indictment. We conclude that there was sufficient evidence
for the jury to conclude, beyond a reasonable doubt, that the
Appellant's identity was established as the perpetrator
of each of the crimes, as indicted.
§ 16-7-1 (b) states, in relevant part that, "[a]
person commits the offense of burglary in the first degree
when, without authority and with the intent to commit a
felony or theft therein, he or she enters or remains within
an occupied . . . dwelling house of another[.]" The
State charged the Appellant in Count 1 of the indictment with
burglary for entering the Gees Mill Road residence"
without authority and with the intent to commit an
the record shows that neither R. G. nor J. M. gave the
Appellant permission to enter their home. Further, R. G.
identified the Appellant as the intruder who entered her home
twice without permission, held a knife to her daughter's
neck, and struggled with J. M. as he tried to remove the
Appellant from the home. Thus, the evidence was sufficient to
support the Appellant's burglary
Aggravated assault and terrorist threats
to OCGA § 15-5-21 (a) (2), "[a] person commits the
offense of aggravated assault when he or she assaults: [w]ith
intent . . . a deadly weapon or with any object, device, or
instrument which, when used offensively against a person, is
likely to or actually does result in serious bodily
injury[.]" Under OCGA § 16-11-37 (b) (1) (A),
"[a] person commits the offense of a terroristic threat
when he . . . threatens to [c]ommit any crime of
violence[.]" Further, under OCGA § 16-11-37 (b) (2)
(A), (b) (3), "[s]uch terroristic threat shall be made
[w]ith the purpose of terrorizing another[, and n]o person
shall be convicted under this subsection on the
uncorroborated testimony of the party to whom the threat is
Counts 2 and 3 of the indictment, the State charged the
Appellant with two counts of aggravated assault for
"assault[ing J. M. G. and J. M.] with a knife[, ] which
. . . placed [them] in reasonable apprehension of immediately
receiving a violent injury[.]" Further, the State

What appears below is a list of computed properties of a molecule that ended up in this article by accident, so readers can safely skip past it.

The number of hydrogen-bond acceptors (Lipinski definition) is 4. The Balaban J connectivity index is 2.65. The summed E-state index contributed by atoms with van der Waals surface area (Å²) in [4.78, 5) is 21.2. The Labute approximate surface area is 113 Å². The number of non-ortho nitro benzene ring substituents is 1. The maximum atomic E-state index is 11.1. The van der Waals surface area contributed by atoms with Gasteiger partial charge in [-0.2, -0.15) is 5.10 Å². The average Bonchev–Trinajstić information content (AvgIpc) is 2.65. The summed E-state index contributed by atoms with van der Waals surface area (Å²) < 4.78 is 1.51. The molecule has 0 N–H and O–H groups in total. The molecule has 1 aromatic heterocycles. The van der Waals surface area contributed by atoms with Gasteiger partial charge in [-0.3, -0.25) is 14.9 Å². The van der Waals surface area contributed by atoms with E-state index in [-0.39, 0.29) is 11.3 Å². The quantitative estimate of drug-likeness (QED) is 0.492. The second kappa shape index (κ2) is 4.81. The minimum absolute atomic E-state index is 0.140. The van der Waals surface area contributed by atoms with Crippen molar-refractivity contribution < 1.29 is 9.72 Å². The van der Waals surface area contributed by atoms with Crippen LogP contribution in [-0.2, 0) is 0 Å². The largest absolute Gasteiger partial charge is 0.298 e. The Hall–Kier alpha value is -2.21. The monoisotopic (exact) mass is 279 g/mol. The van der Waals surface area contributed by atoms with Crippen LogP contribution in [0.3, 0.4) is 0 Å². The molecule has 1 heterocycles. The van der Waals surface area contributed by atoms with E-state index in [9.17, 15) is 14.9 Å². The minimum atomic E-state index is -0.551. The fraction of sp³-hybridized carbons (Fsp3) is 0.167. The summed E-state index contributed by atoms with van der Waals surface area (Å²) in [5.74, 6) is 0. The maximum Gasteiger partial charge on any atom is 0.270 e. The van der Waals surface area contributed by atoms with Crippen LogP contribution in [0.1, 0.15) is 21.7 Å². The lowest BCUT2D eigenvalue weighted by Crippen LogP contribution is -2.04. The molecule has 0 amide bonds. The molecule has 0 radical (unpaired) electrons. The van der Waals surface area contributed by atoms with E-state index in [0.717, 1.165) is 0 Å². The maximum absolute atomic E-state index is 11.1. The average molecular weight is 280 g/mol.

charged the Appellant in Count 5 with making a terroristic
threat "to commit . . . murder, a crime of violence,
with the intent to terrorize [J. M. G.]"
State presented evidence at trial that the Appellant held a
knife to J. M. G.'s neck upon entering her bedroom and
threatened to hurt her, in the presence of N.M. G., who heard
the Appellant's statement. Also, the record shows that J.
M. struggled with the Appellant, who was holding a knife, to
remove him from the girls' bedroom after the Appellant
gained entry a second time into J. M.'s home. Therefore,
the evidence was sufficient to support the Appellant's
convictions on the crimes as indicted in Counts 2, 3, and
Cruelty to children
OCGA § 16-5-70 (b), "[a]ny person commits the
offense of cruelty to children in the first degree when such
person maliciously causes a child under the age of 18 cruel
or excessive physical or mental pain." Cruelty to
children in the third degree, prohibited by OCGA §
16-5-70 (d), is committed when "the primary aggressor[ ]
intentionally allows a child under the age of 18 to witness
the commission of a forcible felony, battery, or family
violence battery[ ]" or knows that a child under the age
of 18 is present and sees or hears such criminal act.
4 and 6 charged the Appellant with "caus[ing J. M. G.]
cruel and excessive mental pain[ by] awak[ening her] from
sleep and [placing] a knife to [her] head[, ]" while
[knowing that N.M. G.] was present and [saw] and [heard the